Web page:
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Advice taking ASD out help!

9 replies

SpookyTheGhoulfriendScarer · 23/10/2020 23:59

First I want to apologise for the title. I dont know where to start. My DD is 2, she is being assessed for ASD. Assessment is on hold until I get her into a private nursery which is 2 weeks away.

I'm struggling with day to day. Particularly if I need to take her out.
IF I get her into her car seat, I cant keep her in it. Then a series of 'meltdowns' (not tantrums) dictates where how we go.

I cant take my child anywhere. Really nowhere. I am stuck in the house because she loses control for hours!

Does anyone have a similar experience? Or been through this and can offer suggestions? I'm open to anything, I have tried everything.

Tbh I'm expecting ADHD coming our way at some point since DD is constantly being referred to as 'being busier' than other DC

Is it normal you cant take your DC anywhere? Ever? I do keep trying. I always need to leave.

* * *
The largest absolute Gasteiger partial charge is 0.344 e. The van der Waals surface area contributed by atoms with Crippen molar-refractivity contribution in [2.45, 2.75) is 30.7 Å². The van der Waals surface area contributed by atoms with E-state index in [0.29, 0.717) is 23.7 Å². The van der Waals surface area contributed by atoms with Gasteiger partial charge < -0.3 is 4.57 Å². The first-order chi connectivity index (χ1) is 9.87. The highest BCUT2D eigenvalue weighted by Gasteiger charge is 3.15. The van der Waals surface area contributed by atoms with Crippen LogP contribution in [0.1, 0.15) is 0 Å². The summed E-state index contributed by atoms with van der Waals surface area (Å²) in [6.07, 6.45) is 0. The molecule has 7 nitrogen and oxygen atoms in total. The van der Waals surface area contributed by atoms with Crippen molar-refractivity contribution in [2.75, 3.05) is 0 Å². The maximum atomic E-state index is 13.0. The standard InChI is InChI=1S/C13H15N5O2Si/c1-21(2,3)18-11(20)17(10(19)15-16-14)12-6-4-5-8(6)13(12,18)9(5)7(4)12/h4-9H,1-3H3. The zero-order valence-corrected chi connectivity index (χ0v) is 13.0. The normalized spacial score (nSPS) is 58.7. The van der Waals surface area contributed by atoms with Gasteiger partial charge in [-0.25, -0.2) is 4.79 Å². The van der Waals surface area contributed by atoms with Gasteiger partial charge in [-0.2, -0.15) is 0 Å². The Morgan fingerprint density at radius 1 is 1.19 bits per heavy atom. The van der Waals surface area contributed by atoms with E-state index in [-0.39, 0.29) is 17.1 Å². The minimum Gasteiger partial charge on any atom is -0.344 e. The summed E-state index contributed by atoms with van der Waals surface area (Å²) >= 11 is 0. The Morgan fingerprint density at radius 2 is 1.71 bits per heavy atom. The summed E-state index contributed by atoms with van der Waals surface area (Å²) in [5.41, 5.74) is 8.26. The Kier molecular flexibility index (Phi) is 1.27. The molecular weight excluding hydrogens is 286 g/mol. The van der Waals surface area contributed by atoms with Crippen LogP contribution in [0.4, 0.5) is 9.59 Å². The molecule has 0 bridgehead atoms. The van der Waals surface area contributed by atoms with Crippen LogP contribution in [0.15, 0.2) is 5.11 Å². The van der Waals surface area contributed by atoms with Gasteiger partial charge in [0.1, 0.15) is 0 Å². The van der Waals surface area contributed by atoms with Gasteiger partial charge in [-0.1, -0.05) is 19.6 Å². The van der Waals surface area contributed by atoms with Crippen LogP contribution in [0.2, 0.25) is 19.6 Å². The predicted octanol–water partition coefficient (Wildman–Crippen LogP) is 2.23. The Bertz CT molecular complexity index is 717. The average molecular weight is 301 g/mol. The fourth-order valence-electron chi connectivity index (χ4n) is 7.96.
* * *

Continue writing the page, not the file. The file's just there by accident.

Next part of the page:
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SpookyTheGhoulfriendScarer · 24/10/2020 00:43

Bump, desperate for advice

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livpotter · 24/10/2020 06:29

We definitely had periods where we couldn't go anywhere because ds would get too overwhelmed.

It might be worth doing ABC charts to try and work out exactly what it is she is finding difficulty. You basically keep a record of what happens before during and after an incident to try and work out a pattern of behaviour. Then you can remove the triggers.

It could be that she has a sensory processing disorder, maybe it's too loud or too bright or she doesn't like the confinement of the car seat? 'The out of sync child' is a good book to look at to see if maybe that's the case.

I suppose the other question is whether she is just happier at home? Ds definitely goes through periods where he doesn't want to go out of the house as it's all too much for him. During those periods I try and set up things at home so he still gets his needs met within the house.